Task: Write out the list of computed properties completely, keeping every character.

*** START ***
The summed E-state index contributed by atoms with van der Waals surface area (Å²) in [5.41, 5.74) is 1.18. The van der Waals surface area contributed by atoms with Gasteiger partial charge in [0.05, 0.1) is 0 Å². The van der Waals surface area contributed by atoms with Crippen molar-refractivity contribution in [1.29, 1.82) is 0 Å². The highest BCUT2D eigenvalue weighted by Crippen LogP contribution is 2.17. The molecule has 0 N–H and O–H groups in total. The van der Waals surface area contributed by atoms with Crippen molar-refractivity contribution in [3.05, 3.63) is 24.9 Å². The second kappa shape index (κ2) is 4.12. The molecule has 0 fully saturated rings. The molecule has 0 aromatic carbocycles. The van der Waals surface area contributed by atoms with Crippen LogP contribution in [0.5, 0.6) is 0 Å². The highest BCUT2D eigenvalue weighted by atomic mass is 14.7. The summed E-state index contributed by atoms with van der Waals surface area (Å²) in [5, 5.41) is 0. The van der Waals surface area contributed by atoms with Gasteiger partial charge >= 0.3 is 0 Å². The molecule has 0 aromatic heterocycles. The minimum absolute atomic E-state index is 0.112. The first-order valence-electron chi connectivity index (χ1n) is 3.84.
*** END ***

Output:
The summed E-state index contributed by atoms with van der Waals surface area (Å²) in [5.41, 5.74) is 1.18. The van der Waals surface area contributed by atoms with Gasteiger partial charge in [0.05, 0.1) is 0 Å². The van der Waals surface area contributed by atoms with Crippen molar-refractivity contribution in [1.29, 1.82) is 0 Å². The highest BCUT2D eigenvalue weighted by Crippen LogP contribution is 2.17. The molecule has 0 N–H and O–H groups in total. The van der Waals surface area contributed by atoms with Crippen molar-refractivity contribution in [3.05, 3.63) is 24.9 Å². The second kappa shape index (κ2) is 4.12. The molecule has 0 fully saturated rings. The molecule has 0 aromatic carbocycles. The van der Waals surface area contributed by atoms with Crippen LogP contribution in [0.5, 0.6) is 0 Å². The highest BCUT2D eigenvalue weighted by atomic mass is 14.7. The summed E-state index contributed by atoms with van der Waals surface area (Å²) in [5, 5.41) is 0. The van der Waals surface area contributed by atoms with Gasteiger partial charge >= 0.3 is 0 Å². The molecule has 0 aromatic heterocycles. The minimum absolute atomic E-state index is 0.112. The first-order valence-electron chi connectivity index (χ1n) is 3.84.